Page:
Byte of Prevention Blog

by Jay Reeves |

Dining Together Helps Law Offices Succeed

Want to have a happier, healthier and more profitable law office?

Start sitting down for a group meal once a week. Do it in the office or go out. And don’t discuss work while eating. Simply share space and break bread together.

Another tip: consider telling your employees to take off early on Friday – or even better, don’t even come in at all.

Those are two suggestions to emerge from recent research on social behavior and workplace efficiency.

Eating Together Pays Dividends

A study published in the Journal of the American Medical Association found that family dinners have significant health and emotional benefits. Not only do participants eat healthier as a group (less fast food, more fruits and veggies), but their social skills are enhanced.

This is true, the researchers found, even in dysfunctional families.

“We know that children who sit down for frequent family meals have better dietary intake,” said one of the scientists in the publication Journalist’s Resource. “The novel piece of our study is we considered the role of family functioning — how well families communicate, connect emotionally and problem solve.”

Another finding: the greater the participation in the meal, the more pronounced the benefits. “Many hands make light work,” the researchers said. “It also teaches important life skills.”

Though the study focused on families, the principles apply to any group setting – like a law office. A key is to set reasonable goals. One group meal a week, or every other week, is a good start. And keep it simple and low-key. The idea is to relieve stress, not enhance it.  

Read the full report here.

24 Hour Workweek

A workplace experiment in New Zealand is making waves in the business world.

A company called SkinOwl instituted a four-day workweek of six hours per day, or 24 hours total. The theory was that when people were at work, their attention would be laser-focused on the task at hand, leaving 18 hours “to spend with their family, run errands, self-care, and anything else that fulfills their happiness outside of the office.”

The results – higher productivity and healthier employees – were so dramatic that SkinOwl made the 24 hour workweek permanent.

The company’s founder said her employees demonstrated they could get just as much done in 24 hours as they did in 40 – and have better balanced lives in the process.

“Because everyone can have a full life outside of work, people come to the office ready to execute their tasks,” says Annie Tevelin in this FastCompany article. “Essentially, you have an efficient team who works well together.”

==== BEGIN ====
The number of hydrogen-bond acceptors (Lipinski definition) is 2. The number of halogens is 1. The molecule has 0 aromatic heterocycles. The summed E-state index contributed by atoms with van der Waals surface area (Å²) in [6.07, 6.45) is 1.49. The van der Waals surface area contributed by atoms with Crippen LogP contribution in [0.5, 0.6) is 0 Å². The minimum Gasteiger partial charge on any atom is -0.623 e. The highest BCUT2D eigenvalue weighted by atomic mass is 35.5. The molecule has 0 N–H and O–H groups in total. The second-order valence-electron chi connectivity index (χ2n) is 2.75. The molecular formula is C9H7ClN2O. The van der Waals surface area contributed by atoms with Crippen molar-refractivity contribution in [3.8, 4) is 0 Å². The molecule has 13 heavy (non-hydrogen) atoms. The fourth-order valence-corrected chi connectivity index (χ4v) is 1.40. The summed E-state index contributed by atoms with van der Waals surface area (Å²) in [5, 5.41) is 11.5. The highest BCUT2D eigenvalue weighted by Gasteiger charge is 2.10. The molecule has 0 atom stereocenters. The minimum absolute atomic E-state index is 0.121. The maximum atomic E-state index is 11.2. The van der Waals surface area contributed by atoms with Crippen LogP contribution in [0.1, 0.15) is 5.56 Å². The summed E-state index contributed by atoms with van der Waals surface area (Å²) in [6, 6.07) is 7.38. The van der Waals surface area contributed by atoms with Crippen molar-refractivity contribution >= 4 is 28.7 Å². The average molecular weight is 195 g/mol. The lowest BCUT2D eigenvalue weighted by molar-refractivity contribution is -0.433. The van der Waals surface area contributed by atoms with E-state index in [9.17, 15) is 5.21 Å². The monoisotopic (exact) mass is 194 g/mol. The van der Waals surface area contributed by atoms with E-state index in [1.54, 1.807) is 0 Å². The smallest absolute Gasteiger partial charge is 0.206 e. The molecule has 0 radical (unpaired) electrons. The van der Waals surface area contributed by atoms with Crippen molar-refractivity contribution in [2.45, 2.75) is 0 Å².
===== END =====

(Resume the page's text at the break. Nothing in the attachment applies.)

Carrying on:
Even though it might not be possible to replicate Tevelin’s results in your law firm, one point is inarguable: working excessive hours is a bad idea. Employees who work more than 11 hours a day are more than twice as likely to have depression and 60 times more likely to develop heart disease, according to The Center for a New American Dream.

Before you whack 16 hours off your office workweek, consider these suggestions:

  • Ease into it. Start by trimming an hour off each day or alternating four and five-day weeks to see what works best.
  • Offer flex time. Let employees determine what hours best suit their personal schedules.
  • Try Remote Months or even Remote Years. Let employees work from home – or anywhere they’d like – for a pre-arranged period. Evaluate the results.
  • Set clear expectations. Tell employees exactly what they are expected to accomplish. Set work schedules according to tasks, not time.
  • Be consistent. Don’t let some employees have flexibility that others are denied.
  • Use it as an incentive. Employees who have been with your firm for a certain length of time – five years, say – become eligible for flexibility in their schedules.

 

What do you say? Is the 40-hour workweek outdated? What is your firm’s policy?

 

 

About the Author

Jay Reeves

jay.reeves@ymail.com | 919-619-2441

Jay Reeves practiced law in North Carolina and South Carolina. Over the course of his 35-year career he was a solo practitioner, corporate lawyer, legal editor, Legal Aid staff attorney and insurance risk manager. Today he helps lawyers and firms put more mojo in their practice through marketing, work-life balance and reclaiming passion for what they do. He is available for consultations, retreats and presentations.

Read More by Jay >

Subscribe to Our Blog

Related Posts